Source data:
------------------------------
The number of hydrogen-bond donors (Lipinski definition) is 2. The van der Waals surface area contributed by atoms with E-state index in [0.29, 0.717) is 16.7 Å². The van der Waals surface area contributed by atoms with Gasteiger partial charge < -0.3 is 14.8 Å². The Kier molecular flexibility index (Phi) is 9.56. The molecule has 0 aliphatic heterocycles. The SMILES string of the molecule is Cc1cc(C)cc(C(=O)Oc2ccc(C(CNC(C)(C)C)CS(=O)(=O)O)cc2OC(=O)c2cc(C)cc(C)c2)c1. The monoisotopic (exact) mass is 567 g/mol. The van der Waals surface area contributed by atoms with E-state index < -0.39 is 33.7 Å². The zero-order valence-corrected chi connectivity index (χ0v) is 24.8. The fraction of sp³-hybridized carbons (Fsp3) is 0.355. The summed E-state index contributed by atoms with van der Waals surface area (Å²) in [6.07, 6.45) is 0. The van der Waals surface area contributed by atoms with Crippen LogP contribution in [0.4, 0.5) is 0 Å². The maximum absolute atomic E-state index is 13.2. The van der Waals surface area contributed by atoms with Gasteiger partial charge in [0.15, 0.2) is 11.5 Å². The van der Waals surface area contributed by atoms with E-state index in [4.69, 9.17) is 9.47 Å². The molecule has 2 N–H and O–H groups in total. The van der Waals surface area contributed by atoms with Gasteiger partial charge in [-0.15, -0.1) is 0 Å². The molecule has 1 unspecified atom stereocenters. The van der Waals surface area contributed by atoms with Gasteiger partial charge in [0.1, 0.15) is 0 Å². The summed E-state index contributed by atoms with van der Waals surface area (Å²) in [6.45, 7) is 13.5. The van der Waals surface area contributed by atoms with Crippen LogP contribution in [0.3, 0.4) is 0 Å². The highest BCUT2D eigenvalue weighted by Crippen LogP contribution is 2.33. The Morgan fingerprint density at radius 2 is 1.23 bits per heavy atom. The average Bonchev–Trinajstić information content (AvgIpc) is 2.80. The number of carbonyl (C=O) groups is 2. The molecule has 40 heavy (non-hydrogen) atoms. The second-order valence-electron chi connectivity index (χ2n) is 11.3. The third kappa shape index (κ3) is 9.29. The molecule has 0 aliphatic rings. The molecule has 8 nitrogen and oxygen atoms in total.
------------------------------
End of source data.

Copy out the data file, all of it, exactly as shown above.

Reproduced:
The number of hydrogen-bond donors (Lipinski definition) is 2. The van der Waals surface area contributed by atoms with E-state index in [0.29, 0.717) is 16.7 Å². The van der Waals surface area contributed by atoms with Gasteiger partial charge < -0.3 is 14.8 Å². The Kier molecular flexibility index (Phi) is 9.56. The molecule has 0 aliphatic heterocycles. The SMILES string of the molecule is Cc1cc(C)cc(C(=O)Oc2ccc(C(CNC(C)(C)C)CS(=O)(=O)O)cc2OC(=O)c2cc(C)cc(C)c2)c1. The monoisotopic (exact) mass is 567 g/mol. The van der Waals surface area contributed by atoms with E-state index < -0.39 is 33.7 Å². The zero-order valence-corrected chi connectivity index (χ0v) is 24.8. The fraction of sp³-hybridized carbons (Fsp3) is 0.355. The summed E-state index contributed by atoms with van der Waals surface area (Å²) in [6.07, 6.45) is 0. The van der Waals surface area contributed by atoms with Crippen LogP contribution in [0.4, 0.5) is 0 Å². The maximum absolute atomic E-state index is 13.2. The van der Waals surface area contributed by atoms with Gasteiger partial charge in [0.15, 0.2) is 11.5 Å². The van der Waals surface area contributed by atoms with E-state index in [4.69, 9.17) is 9.47 Å². The molecule has 2 N–H and O–H groups in total. The van der Waals surface area contributed by atoms with Gasteiger partial charge in [-0.15, -0.1) is 0 Å². The molecule has 1 unspecified atom stereocenters. The van der Waals surface area contributed by atoms with Gasteiger partial charge in [0.1, 0.15) is 0 Å². The summed E-state index contributed by atoms with van der Waals surface area (Å²) in [6.45, 7) is 13.5. The van der Waals surface area contributed by atoms with Crippen LogP contribution in [0.3, 0.4) is 0 Å². The highest BCUT2D eigenvalue weighted by Crippen LogP contribution is 2.33. The Morgan fingerprint density at radius 2 is 1.23 bits per heavy atom. The average Bonchev–Trinajstić information content (AvgIpc) is 2.80. The number of carbonyl (C=O) groups is 2. The molecule has 40 heavy (non-hydrogen) atoms. The second-order valence-electron chi connectivity index (χ2n) is 11.3. The third kappa shape index (κ3) is 9.29. The molecule has 0 aliphatic rings. The molecule has 8 nitrogen and oxygen atoms in total.